The Islamic Republic of Iran’s Intelligence Minister Mahmoud Alavi admitted publicly that Christianity is spreading in different parts of the country. He expressed concern over this information that he has summoned Iranian Muslims who converted to Christianity, reports Radio Frada.

Speaking to Shia preachers in the city of Qom on May 4, 2019, Alavi disclosed that his Ministry and the Qom Seminary initiated a campaign to prevent individuals from changing their beliefs. He said people who have shown interest in Christianity, even those who are selling sandwiches, have been summoned. No further details were given about what the ministry has been doing to counter the growth of Christianity.

We had no choice but to summon them to ask them why they were converting.Some of them said they were looking for a religion that gives them peace. —Mahmoud Alavi, Iran’s Intelligence Minister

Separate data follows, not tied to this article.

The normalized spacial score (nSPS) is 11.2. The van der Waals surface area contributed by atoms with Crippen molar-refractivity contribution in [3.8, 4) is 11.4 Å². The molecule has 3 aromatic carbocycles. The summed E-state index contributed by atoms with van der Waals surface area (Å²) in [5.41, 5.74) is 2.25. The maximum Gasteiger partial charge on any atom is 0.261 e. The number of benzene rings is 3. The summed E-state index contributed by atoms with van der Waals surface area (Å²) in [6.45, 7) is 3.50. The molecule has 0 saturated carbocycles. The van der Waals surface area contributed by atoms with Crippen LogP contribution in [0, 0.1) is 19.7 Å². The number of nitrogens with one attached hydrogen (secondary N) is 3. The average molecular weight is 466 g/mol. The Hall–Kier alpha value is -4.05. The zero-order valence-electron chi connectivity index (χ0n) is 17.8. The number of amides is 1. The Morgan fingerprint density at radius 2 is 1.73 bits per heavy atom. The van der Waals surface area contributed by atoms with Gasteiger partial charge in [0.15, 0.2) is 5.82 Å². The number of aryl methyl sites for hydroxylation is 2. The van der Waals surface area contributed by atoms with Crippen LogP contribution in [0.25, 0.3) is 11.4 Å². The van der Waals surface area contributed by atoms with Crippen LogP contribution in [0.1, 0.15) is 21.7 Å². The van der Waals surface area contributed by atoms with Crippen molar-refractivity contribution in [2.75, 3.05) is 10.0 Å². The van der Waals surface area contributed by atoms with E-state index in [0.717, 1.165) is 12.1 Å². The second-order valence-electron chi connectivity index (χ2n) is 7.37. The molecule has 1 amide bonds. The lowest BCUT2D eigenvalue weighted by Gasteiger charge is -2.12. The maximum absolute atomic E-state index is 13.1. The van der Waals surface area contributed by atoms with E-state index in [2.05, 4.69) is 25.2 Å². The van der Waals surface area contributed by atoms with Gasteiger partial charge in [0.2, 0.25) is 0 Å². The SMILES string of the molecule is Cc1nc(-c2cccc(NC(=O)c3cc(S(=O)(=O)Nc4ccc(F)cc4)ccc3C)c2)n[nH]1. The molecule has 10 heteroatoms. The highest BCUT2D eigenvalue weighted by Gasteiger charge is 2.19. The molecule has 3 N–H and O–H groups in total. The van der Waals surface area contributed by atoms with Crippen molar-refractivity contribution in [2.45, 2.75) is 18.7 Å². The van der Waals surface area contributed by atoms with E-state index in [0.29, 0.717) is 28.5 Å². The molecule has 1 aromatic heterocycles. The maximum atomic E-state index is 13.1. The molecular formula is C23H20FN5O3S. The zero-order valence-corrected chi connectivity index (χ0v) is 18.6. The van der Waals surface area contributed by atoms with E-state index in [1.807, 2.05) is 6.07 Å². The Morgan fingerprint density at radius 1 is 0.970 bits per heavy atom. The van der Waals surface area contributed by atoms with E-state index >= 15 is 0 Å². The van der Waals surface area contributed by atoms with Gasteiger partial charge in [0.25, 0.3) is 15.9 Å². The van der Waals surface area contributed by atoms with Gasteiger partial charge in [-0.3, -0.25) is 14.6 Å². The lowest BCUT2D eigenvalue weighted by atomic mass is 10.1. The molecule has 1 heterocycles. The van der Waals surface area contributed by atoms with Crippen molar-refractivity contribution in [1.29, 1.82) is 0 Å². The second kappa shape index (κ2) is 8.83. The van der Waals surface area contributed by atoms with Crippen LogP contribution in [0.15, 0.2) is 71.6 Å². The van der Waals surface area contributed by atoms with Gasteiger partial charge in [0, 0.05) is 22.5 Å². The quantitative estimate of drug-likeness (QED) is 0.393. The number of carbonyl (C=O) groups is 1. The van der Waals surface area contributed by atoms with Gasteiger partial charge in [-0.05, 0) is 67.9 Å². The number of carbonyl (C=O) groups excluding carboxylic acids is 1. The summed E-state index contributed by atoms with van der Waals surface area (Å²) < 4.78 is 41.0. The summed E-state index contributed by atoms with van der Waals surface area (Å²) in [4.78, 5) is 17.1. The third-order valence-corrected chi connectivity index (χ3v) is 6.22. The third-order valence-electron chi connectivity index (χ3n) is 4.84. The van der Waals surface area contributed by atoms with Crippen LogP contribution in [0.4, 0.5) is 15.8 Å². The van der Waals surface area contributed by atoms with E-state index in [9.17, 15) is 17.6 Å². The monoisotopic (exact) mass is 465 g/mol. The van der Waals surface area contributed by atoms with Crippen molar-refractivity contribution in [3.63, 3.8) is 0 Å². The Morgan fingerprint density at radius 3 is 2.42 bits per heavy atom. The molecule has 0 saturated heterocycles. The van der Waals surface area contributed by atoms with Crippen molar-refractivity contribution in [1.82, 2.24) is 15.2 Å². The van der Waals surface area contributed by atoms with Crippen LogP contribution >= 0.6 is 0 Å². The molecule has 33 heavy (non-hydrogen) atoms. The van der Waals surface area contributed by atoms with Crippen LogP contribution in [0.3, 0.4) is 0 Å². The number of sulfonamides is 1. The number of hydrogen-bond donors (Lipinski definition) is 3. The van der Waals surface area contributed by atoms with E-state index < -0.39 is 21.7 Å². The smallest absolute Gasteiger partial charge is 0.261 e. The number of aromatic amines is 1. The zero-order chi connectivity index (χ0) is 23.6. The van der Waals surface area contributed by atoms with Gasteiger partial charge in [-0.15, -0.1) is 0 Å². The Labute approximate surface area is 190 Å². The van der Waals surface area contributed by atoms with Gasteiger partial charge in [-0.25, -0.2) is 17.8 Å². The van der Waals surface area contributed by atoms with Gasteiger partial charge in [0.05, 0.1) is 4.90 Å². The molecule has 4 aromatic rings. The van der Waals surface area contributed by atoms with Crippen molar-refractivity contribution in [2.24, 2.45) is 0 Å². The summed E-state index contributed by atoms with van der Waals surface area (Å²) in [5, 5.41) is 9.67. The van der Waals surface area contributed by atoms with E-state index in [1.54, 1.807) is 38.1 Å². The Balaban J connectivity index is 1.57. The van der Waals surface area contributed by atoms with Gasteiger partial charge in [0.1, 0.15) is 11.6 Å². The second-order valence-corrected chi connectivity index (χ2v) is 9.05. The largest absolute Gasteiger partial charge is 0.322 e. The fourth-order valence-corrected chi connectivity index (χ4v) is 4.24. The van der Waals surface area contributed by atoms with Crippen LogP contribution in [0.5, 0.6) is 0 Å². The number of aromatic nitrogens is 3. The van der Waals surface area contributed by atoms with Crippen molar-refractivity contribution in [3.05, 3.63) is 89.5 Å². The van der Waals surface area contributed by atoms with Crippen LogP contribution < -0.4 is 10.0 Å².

“We had no choice but to summon them to ask them why they were converting,” said Alavi. “Some of them said they were looking for a religion that gives them peace.”

The Ministry lectured the apostates that Islam is “the religion of brotherhood and friendship,” but the new Christians argued that there is no peace in Islam since there are ongoing disputes among religious scholars. The converts wanted religious leaders to be an example to followers.

Alavi added that, “It is not the job of the intelligence community to find the roots of these conversion [from Islam]. But it’s happening right before our eyes.”

Iran recognizes Christianity, Judaism and Zoroastrianism, but Muslims who convert to other religions could face long-term jail terms and even death sentences. The Islamic Republic tolerates the persecution of Christian converts, believing that they are “acting against national security by operating or taking part in congregations at churches set up in people’s homes.”

Since the 1976 Islamic revolution, reports say that at least 6 Iranian Christian leaders have been killed and hundreds of Christians have been imprisoned.

The UN and various human rights organizations have repeatedly called on Iran to respect its citizens’ right to religious freedom.

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